The Los Angeles Times
Listen Up, Washington, the People Have Spoken.
State voters approved the use of medicinal marijuana.
The feds should honor that.
By: JOHN VASCONCELLOS
State Sen. John Vasconcellos is a Democrat from the Silicon Valley
February 25, 1999
What kind of a government carries on a crusade against the will of its voters, favors pain and even death for some of its people?
From a president still distancing himself from youthful experimentation with marijuana, a drug czar who has effectively declared war on American citizens and a Congress that forbids the counting of votes on a Washington, D.C., ballot initiative on medical marijuana (sure to pass), our federal government continues to bungle the issue of medical marijuana.
There is an utter disregard of states' rights, to try to silence the proponents of medical marijuana, to threaten the integrity and livelihood of California physicians and, ultimately, to engage in a campaign against the health and care of sick and dying Californians.
In November 1996, 56% of California voters passed Proposition 215, which allows the medicinal use of marijuana--a critical treatment and care option for sick and dying patients. The voters declared they want their relationship with their physician (rather than the government) be the arbiter of their health and healing modalities.
In good faith, California local government and law enforcement leaders have spent the past two years working with patients, physicians and providers of medicinal marijuana to ensure responsible, compassionate implementation of Proposition 215.
Yet our federal government has assumed it knows best what's good for our people. It has engaged in activities that demonstrate an outrageous disregard for the will of our California voters (and since November, Arizona, Oregon, Washington and Alaska voters as well).
How ironic that Bill Clinton--who won our state by a smaller margin than voters approved Proposition 215--has the temerity to send federal law enforcement into our state to contravene the decision of our citizens.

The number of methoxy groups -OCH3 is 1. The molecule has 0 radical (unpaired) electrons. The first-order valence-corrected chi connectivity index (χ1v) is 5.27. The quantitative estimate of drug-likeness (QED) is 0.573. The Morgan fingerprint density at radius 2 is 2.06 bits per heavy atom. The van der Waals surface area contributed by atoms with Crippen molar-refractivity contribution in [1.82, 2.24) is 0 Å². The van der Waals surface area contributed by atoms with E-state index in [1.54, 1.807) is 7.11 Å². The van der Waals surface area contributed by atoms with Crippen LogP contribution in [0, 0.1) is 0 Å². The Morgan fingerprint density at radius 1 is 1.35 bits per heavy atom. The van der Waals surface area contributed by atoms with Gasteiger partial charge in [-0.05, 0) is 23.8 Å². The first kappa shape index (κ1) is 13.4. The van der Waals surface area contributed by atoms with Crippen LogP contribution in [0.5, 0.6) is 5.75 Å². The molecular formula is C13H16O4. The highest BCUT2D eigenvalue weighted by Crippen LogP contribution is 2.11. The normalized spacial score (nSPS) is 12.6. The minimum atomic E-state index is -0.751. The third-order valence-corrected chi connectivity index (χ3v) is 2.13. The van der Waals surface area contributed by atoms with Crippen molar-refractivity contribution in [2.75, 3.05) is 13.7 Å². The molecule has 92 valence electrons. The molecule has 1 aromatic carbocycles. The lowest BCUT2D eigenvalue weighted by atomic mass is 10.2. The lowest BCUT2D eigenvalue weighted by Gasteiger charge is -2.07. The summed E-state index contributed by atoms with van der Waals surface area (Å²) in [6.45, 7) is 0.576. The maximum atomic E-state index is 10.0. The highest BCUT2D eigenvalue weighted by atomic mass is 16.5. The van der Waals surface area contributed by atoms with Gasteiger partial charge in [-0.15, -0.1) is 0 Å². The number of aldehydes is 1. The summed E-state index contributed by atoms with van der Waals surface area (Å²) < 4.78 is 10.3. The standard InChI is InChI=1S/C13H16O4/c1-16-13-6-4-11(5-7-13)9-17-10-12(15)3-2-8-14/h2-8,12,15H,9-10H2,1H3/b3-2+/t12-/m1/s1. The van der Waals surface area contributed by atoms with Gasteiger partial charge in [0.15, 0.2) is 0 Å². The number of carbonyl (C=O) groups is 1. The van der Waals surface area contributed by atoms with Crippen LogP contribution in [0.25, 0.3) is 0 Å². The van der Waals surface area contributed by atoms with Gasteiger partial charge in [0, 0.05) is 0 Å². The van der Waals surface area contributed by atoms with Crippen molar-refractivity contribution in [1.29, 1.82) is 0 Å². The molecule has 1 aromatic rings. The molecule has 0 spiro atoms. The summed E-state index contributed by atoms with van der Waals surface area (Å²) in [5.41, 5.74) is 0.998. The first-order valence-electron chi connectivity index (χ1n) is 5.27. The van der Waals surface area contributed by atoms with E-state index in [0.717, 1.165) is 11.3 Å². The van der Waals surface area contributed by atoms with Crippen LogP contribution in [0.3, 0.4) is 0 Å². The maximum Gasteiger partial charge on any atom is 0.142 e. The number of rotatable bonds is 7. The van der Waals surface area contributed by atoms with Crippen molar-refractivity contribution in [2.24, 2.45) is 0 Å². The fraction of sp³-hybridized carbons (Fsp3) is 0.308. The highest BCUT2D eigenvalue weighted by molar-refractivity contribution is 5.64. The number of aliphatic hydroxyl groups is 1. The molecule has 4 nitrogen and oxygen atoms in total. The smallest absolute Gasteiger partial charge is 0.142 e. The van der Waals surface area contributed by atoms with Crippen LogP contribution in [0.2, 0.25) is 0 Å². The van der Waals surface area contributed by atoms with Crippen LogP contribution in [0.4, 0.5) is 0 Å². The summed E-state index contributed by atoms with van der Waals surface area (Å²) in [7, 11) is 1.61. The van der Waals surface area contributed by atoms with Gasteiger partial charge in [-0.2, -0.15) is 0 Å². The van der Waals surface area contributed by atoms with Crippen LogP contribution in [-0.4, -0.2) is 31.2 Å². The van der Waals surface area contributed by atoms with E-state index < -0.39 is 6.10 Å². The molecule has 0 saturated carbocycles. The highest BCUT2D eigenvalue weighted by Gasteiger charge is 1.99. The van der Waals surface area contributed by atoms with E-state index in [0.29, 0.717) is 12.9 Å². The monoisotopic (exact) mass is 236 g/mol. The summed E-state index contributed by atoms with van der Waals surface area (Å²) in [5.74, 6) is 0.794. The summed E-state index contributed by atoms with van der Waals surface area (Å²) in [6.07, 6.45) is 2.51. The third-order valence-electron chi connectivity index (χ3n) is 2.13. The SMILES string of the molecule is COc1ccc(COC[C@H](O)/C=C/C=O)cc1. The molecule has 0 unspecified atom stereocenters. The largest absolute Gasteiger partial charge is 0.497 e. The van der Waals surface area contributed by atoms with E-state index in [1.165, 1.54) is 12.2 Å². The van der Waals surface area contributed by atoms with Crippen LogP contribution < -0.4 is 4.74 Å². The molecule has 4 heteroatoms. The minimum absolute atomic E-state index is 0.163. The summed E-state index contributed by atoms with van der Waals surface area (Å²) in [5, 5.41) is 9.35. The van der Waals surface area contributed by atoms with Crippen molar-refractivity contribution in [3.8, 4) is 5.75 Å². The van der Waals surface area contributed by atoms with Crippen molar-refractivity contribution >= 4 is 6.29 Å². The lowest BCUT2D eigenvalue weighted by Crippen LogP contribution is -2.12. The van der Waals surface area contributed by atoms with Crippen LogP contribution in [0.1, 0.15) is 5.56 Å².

Until the beginning of this year, our state and federal governments colluded to thwart the voters' mandate. Former California Atty. Gen. Dan Lungren publicly vowed to respect the voters' decision, yet then proceeded to take every action he could to ensure that Proposition 215 could not be safely implemented. To the extent he refrained from overtly violating our voters' mandate, he relied on the feds to do his dirty work.
Together, they closed most of the providers of medical marijuana in California, threw several legitimate caregivers in jail and currently are preventing a seriously sick defendant--author Peter McWilliams, now in failing health as a result--from access to medicinal marijuana.
Fortunately, California has begun, since the inauguration of a new attorney general and governor in January, to look more respectfully upon the will of our people.
Atty. Gen. Bill Lockyer has kickstarted efforts to implement the voters' wishes regarding medical marijuana. He's convened a statewide task force of all key stakeholders, naming Republican Santa Clara County Dist. Atty. George Kennedy and me to co-chair it. Our charge is to find ways to make Proposition 215 work responsibly.
Sadly, our charge will be largely Sisyphean as long as the federal government does not change its position or have its position changed by more sympathetic federal courts.
Until Washington allows marijuana to be prescribed under the controls applied to other drugs like morphine and cocaine, its benefits will be available to those willing to risk greater harm by getting their medicine from street pushers.
A tidal wave of support for medicinal marijuana has begun in the Western United States. The future of many federal officials will depend, in large part, on whether they ride that wave into a compassionate future or, standing in the way, are rendered irrelevant by the voters.
It is now incumbent on Californians to convince the federal government to abide by our will, rather than have Big Brother consigning them to pain and even death.